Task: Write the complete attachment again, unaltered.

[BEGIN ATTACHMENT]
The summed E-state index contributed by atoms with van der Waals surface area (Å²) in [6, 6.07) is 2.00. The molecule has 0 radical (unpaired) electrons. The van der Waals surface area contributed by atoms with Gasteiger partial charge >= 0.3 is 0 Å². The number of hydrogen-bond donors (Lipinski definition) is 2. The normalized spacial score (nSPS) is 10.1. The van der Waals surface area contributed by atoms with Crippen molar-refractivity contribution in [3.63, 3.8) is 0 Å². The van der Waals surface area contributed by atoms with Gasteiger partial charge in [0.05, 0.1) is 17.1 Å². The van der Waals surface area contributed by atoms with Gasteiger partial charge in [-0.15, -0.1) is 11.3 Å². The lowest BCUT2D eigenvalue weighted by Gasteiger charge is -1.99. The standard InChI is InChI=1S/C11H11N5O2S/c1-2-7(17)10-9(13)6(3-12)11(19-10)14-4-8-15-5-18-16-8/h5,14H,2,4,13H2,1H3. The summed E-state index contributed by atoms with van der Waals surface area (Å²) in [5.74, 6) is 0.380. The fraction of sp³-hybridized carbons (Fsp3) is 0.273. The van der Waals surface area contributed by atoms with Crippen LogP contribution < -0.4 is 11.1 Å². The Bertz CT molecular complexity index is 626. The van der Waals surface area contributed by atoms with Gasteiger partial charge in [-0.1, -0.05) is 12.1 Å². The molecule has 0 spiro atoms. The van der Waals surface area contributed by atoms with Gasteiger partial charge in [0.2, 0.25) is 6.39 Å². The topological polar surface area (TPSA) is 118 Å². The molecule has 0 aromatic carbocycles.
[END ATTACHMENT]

The summed E-state index contributed by atoms with van der Waals surface area (Å²) in [6, 6.07) is 2.00. The molecule has 0 radical (unpaired) electrons. The van der Waals surface area contributed by atoms with Gasteiger partial charge >= 0.3 is 0 Å². The number of hydrogen-bond donors (Lipinski definition) is 2. The normalized spacial score (nSPS) is 10.1. The van der Waals surface area contributed by atoms with Crippen molar-refractivity contribution in [3.63, 3.8) is 0 Å². The van der Waals surface area contributed by atoms with Gasteiger partial charge in [0.05, 0.1) is 17.1 Å². The van der Waals surface area contributed by atoms with Gasteiger partial charge in [-0.15, -0.1) is 11.3 Å². The lowest BCUT2D eigenvalue weighted by Gasteiger charge is -1.99. The standard InChI is InChI=1S/C11H11N5O2S/c1-2-7(17)10-9(13)6(3-12)11(19-10)14-4-8-15-5-18-16-8/h5,14H,2,4,13H2,1H3. The summed E-state index contributed by atoms with van der Waals surface area (Å²) in [5.74, 6) is 0.380. The fraction of sp³-hybridized carbons (Fsp3) is 0.273. The van der Waals surface area contributed by atoms with Crippen LogP contribution < -0.4 is 11.1 Å². The Bertz CT molecular complexity index is 626. The van der Waals surface area contributed by atoms with Gasteiger partial charge in [-0.1, -0.05) is 12.1 Å². The molecule has 0 spiro atoms. The van der Waals surface area contributed by atoms with Gasteiger partial charge in [0.2, 0.25) is 6.39 Å². The topological polar surface area (TPSA) is 118 Å². The molecule has 0 aromatic carbocycles.